Bush had stated before his New Delhi visit that India would be the recipient of nuclear fuel but not be a part of countries participating in the enrichment and reprocessing of nuclear fuel. In this view, Iran and India would be no different. If India wants to build such facilities, it will have to do so on its own and would continue to face the existing technology control regime and the consequent embargoes.
India then will have access to nuclear technology but only for the limited purpose of getting fuel and reactors. It will not have access to the full range of technologies -- both nuclear and other dual use technologies. This is certainly a major departure from what the Prime Minister had assured the House that this deal recognises India as an advanced nuclear power and will allow access to full civilian technologies. And it certainly violates the fundamental premise of the July 18, 2005 statement that what the U.S. would bring to the table in exchange for Indian concessions was “full civilian nuclear cooperation”.
There are clauses in the two Bills regarding India agreeing to ban future nuclear weapons tests and capping of its fissile material stockpile. Both these measures would go against India’s long held positions that any treaty on nuclear issues should not be discriminatory and impose restrictions on some countries while allowing others untrammelled right to nuclear weapons. Regarding the Fissile Material Cut-off Treaty negotiations, the Government of India, as traditionally held by India and enshrined in the New Delhi Declaration, should make this a part of negotiations for universal nuclear disarmament and not allow new obligations to be put on non-nuclear weapons states when the basic obligation of the nuclear weapon states in the Non Proliferation Treaty to disarm have not been fulfilled.
With the nuclear weapons states having refused to conduct “good faith disarmament negotiations” as per NPT provisions, the only negotiating chips today for the non-nuclear states is that any Test Ban and Fissile Material Cut-off Treaty must be in tandem with the nuclear weapon states giving a time table for disarmament. If they give a further set of concessions to the nuclear weapon states, they have no leverage for getting the nuclear weapon countries to disarm. It is in this context that India should examine whether through a bilateral agreement, it should forgo capabilities and rights that the U.S. and other nuclear weapons states are refusing to do. There is a real danger today of the U.S. actively developing a new range of nuclear weapons including bunker-busters and tactical nuclear weapons. Should India declare a moratorium on tests in such an agreement with the U.S., without the U.S. also agreeing to such a moratorium? The obligations on India and the US cannot be asymmetric and discriminatory in a bilateral agreement when India refused to sign the NPT and also opposed the CTBT and FMCT as discriminatory treaties.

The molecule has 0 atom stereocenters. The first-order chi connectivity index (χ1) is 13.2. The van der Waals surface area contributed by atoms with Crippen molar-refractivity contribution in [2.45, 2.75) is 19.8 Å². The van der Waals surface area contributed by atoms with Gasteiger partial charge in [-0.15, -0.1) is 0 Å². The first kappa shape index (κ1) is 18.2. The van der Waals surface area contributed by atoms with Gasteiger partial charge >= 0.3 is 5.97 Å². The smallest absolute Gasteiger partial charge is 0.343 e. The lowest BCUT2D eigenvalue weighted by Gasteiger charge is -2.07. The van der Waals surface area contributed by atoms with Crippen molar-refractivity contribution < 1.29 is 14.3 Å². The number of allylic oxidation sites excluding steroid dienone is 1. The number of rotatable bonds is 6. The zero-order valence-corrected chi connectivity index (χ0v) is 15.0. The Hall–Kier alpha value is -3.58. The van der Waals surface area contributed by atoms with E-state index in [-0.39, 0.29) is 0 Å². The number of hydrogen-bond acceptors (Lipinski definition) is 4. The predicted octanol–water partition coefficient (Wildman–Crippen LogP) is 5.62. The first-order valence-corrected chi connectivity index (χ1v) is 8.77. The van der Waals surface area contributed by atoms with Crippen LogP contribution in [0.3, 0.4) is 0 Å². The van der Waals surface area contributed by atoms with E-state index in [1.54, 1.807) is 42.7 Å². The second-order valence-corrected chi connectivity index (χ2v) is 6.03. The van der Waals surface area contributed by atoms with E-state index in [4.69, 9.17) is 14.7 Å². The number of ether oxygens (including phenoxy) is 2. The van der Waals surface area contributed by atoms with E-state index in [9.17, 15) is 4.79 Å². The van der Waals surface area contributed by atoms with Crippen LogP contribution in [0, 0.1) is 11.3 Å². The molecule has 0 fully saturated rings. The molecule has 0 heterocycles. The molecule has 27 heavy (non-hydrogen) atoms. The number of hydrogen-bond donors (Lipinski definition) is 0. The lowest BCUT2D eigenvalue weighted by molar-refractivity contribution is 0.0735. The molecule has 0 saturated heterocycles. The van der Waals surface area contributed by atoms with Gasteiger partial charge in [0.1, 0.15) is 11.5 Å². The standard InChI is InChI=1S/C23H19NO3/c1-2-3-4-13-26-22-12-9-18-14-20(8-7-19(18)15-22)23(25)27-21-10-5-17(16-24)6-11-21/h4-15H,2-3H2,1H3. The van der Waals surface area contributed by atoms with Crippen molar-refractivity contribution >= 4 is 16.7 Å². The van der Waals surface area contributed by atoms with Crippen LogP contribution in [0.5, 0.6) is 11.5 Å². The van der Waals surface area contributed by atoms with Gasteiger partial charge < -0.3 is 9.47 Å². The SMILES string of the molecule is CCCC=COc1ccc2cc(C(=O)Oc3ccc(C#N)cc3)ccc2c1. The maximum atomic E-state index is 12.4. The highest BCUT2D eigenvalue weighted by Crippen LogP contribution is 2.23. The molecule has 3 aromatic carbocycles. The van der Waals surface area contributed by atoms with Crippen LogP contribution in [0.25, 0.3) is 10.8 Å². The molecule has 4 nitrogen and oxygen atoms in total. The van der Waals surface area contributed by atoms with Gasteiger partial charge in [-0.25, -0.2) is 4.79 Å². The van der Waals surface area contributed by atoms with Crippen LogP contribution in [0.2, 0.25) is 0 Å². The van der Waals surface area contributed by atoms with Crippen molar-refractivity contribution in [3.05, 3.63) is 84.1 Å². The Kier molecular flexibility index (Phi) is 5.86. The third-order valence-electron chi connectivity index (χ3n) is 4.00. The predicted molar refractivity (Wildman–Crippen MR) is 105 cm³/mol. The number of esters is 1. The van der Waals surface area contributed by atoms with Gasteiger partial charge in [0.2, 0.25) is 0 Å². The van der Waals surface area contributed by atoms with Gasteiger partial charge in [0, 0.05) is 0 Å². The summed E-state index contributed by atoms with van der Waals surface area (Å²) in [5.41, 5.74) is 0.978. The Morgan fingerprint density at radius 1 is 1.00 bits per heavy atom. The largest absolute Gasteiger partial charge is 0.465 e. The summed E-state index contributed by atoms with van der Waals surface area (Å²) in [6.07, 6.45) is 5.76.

If we take the objective of the Indo-US nuclear deal to be one of allowing export of nuclear fuel and reactors while simultaneously restricting India’s fuel cycle capabilities and raising the cost of its strategic programme, then the Deal is different from what the Indian side believes or what the Prime Minister has stated in the Parliament. The agreement, as the Senate and the Congress committees have structured it, will not only put our independent foreign policy under pressure, but also tighten the screws on the Indian nuclear civilian R&D and strategic programmes. Further, many of the current technological embargoes would continue to remain. In the bargain, India would have conceded a lot more than it would have gained: the gain is only nuclear fuel for the nuclear program and some access to reactor technologies.
The Government side has been talking of the Indo US deal being primarily a deal for the civilian nuclear energy. The Planning Commission’s figures indicate that we would reach using the nuclear route a maximum of 10,000 MW of installed capacity by 2015 -- a meagre 5% of our electricity capacity -- and even this would require a considerably stepped up effort, well beyond what we have managed till date. In energy terms, the percentage is even smaller, a meagre 2-3 % of our energy needs will be met by nuclear energy as against 40-45% from the hydrocarbon route. In purely energy terms, giving up the cheap Iran gas route to invest in much more expensive nuclear power, makes little economic sense.
The last few months have shown convincingly that this Deal will not lift existing embargoes on technology, will keep Indian foreign policy a permanent hostage to the US, and impose a host of discriminatory restrictions on the Indian nuclear program. In its current form, the Deal will not be acceptable to the Indian people.
Explicit Departures in the Senate and Congress Drafts
from the Original Agreement
1. Prime Minister: India will not compromise its strategic interests.
A sense of the House resolution states India “has a foreign policy congruent to that of the US, and is working with the US in key foreign policy initiatives related to non-proliferation." … “such cooperation will induce the country to give greater political and material support to the achievement of US global and regional non-proliferation objectives, especially with respect to dissuading, isolating and, if necessary, sanctioning and containing states that sponsor terrorism and terrorist groups; that are seeking to acquire a nuclear weapons capability or other weapons of mass destruction capability and the means to deliver such weapons."
Further, it states that the US “secure India’s full and active participation in US efforts to dissuade, isolate and if necessary, sanction and contain Iran for its efforts to acquire weapons of mass destruction, including a nuclear weapons capability (including the capability to enrich or process nuclear materials), and the means to deliver weapons of mass destruction."
While these sections are non-binding, taken together with Presidential certification and Congress and Senate approval for the 123 Agreement, imposes serious restrictions on India’s independent foreign policy.
2. Prime Minister’s Statement in Parliament: Full co-operation on civilian nuclear technology, which should include the complete fuel cycle.